Section

79

Problem​

412i IRS audits, listed transactions

April 24, 2012     
​By Lance Wallach, CLU, CHFC
IRS auditing 412i plans Protecting Clients From Fraud, Incompetence, and Scams By: Lance Wallach Published by John Wiley and Sons, Inc. Copyright Ó 2010. All rights reserved. Excerpts have been taken from this book about: Bruce Hink, who has given me permission to utilize his name and circumstances, is a perfect example of what the IRS is doing to unsuspecting business owners. What follows is a story about Bruce Hink and how the IRS fined him $200,000 a year for being in what they called a “listed transaction”. In addition, I believe that the accountant who signed the tax return and the insurance agent who sold the retirement plan will each be fined $200,000 as material advisors. We have received a large number of calls for help from accountants, business owners, and insurance agents in similar situations. Don’t think this will happen to you. It is happening to a lot of accountants and business owners, because most of these so-called listed, abusive plans, or plans substantially similar to the so-called listed, are currently being sold by most insurance agents.
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Don’t Become A Material Advisor

JULY 1, 2011 BY LANCE WALLACH 
​Accountants, insurance professionals and others need to be careful that they don’t become what the IRS calls material advisors.
​If they sell or give advice, or sign tax returns for abusive, listed or similar plans; they risk a minimum $100,000 fine. Their client will then probably sue them after having dealt with the IRS.  In 2010, the IRS raided the offices of Benistar in Simsbury, Conn., and seized the retirement benefit plan administration firm’s files and records.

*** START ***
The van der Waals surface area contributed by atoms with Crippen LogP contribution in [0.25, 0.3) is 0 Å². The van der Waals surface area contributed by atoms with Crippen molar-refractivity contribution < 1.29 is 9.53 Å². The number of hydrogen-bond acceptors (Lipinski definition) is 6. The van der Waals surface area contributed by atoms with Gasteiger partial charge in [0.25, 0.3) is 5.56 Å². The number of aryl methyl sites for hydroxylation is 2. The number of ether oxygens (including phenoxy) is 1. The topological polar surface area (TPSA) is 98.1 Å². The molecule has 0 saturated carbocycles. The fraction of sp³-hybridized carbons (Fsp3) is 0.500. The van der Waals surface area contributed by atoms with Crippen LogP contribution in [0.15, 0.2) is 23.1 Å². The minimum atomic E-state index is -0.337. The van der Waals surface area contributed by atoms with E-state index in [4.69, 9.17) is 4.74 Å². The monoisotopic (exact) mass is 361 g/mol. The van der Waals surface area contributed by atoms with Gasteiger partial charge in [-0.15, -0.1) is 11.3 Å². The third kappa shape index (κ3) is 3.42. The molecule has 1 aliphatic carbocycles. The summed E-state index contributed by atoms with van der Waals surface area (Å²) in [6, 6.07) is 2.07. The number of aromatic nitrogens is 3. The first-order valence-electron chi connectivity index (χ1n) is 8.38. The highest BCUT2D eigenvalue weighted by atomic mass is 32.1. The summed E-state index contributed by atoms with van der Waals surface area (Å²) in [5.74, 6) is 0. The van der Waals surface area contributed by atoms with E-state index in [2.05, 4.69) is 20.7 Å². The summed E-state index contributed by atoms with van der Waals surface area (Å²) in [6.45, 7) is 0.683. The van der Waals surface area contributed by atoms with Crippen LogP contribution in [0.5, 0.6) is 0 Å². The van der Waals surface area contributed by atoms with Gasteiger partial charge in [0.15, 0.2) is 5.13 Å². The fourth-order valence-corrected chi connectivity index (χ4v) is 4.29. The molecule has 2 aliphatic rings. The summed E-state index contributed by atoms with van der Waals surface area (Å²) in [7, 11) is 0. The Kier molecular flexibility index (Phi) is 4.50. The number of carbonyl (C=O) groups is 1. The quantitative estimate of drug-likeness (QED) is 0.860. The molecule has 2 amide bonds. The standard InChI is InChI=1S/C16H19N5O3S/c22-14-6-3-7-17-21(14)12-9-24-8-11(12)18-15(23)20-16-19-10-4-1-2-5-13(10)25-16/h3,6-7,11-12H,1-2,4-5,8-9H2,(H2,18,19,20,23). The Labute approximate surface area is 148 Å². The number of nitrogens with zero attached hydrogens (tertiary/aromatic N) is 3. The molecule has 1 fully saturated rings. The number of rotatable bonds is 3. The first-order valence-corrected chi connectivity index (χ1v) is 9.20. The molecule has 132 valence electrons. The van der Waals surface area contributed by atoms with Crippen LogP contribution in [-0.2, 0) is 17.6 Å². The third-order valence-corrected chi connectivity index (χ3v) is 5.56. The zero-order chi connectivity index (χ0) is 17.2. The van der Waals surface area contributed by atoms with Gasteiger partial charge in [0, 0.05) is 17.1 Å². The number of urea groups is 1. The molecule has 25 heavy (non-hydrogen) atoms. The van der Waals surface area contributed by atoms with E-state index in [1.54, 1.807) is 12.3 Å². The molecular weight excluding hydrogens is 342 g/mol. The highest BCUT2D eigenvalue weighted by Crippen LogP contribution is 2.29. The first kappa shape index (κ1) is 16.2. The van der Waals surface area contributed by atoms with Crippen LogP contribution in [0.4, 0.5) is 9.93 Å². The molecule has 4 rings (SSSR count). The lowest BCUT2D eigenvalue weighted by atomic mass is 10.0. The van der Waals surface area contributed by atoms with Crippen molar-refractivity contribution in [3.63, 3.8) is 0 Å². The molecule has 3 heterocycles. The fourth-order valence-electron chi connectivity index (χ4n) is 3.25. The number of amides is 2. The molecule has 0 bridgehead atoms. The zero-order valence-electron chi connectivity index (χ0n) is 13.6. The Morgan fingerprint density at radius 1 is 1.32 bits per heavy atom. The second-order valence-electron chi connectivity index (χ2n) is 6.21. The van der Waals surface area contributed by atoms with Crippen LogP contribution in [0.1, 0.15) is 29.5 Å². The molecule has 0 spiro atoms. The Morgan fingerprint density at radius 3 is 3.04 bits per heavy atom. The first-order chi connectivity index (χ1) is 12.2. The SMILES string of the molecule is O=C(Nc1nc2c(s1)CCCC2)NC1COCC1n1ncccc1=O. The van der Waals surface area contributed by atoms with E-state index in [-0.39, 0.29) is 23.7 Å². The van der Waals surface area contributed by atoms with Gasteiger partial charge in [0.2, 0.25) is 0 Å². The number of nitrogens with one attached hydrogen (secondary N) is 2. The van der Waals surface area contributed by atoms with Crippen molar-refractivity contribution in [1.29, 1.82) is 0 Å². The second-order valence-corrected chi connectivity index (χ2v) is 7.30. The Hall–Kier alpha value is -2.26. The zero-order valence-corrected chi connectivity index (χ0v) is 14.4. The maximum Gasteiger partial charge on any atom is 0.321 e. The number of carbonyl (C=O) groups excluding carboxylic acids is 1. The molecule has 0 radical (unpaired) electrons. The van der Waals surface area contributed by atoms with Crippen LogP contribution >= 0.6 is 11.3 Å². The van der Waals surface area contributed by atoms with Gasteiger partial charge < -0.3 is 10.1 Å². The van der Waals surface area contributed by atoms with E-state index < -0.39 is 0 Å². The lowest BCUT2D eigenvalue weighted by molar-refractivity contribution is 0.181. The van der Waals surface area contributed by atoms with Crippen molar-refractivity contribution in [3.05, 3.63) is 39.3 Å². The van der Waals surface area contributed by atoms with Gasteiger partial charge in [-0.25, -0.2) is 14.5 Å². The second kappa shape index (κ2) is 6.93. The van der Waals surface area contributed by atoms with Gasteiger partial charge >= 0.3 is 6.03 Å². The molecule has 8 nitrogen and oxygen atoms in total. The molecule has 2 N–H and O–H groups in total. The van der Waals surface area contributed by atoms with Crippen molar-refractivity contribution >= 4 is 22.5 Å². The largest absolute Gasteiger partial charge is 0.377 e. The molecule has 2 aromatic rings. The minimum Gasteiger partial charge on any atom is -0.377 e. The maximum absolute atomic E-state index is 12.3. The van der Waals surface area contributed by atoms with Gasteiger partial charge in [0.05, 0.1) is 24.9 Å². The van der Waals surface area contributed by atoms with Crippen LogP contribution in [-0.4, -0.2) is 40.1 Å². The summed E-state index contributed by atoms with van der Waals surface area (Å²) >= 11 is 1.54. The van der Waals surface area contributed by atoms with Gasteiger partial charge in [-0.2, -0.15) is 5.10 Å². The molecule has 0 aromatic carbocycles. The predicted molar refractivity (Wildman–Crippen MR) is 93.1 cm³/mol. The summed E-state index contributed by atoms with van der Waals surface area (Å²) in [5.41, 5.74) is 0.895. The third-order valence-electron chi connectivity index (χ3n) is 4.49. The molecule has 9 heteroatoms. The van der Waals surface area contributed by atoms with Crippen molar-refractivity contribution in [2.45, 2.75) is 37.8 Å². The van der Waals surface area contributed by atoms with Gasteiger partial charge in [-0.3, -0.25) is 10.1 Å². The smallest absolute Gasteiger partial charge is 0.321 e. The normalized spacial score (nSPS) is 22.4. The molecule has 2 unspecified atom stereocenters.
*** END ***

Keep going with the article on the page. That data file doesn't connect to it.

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The dangers of being "listed"

A warning for 419, 412i, Sec.79 and captive insurance Accounting Today: October 25, 2010 By: Lance Wallach Taxpayers who previously adopted 419, 412i, captive insurance or Section 79 plans are in big trouble. In recent years, the IRS has identified many of these arrangements as abusive devices to funnel tax deductible dollars to shareholders and classified these arrangements as "listed transactions." These plans were sold by insurance agents, financial planners, accountants and attorneys seeking large life insurance commissions. In general, taxpayers who engage in a "listed transaction" must report such transaction to the IRS on Form 8886 every year that they "participate" in the transaction, and you do not necessarily have to make a contribution or claim a tax deduction to participate.  Section 6707A of the Code imposes severe penalties ($200,000 for a business and $100,000 for an individual) for failure to file Form 8886 with respect to a listed transaction. But you are also in trouble if you file incorrectly.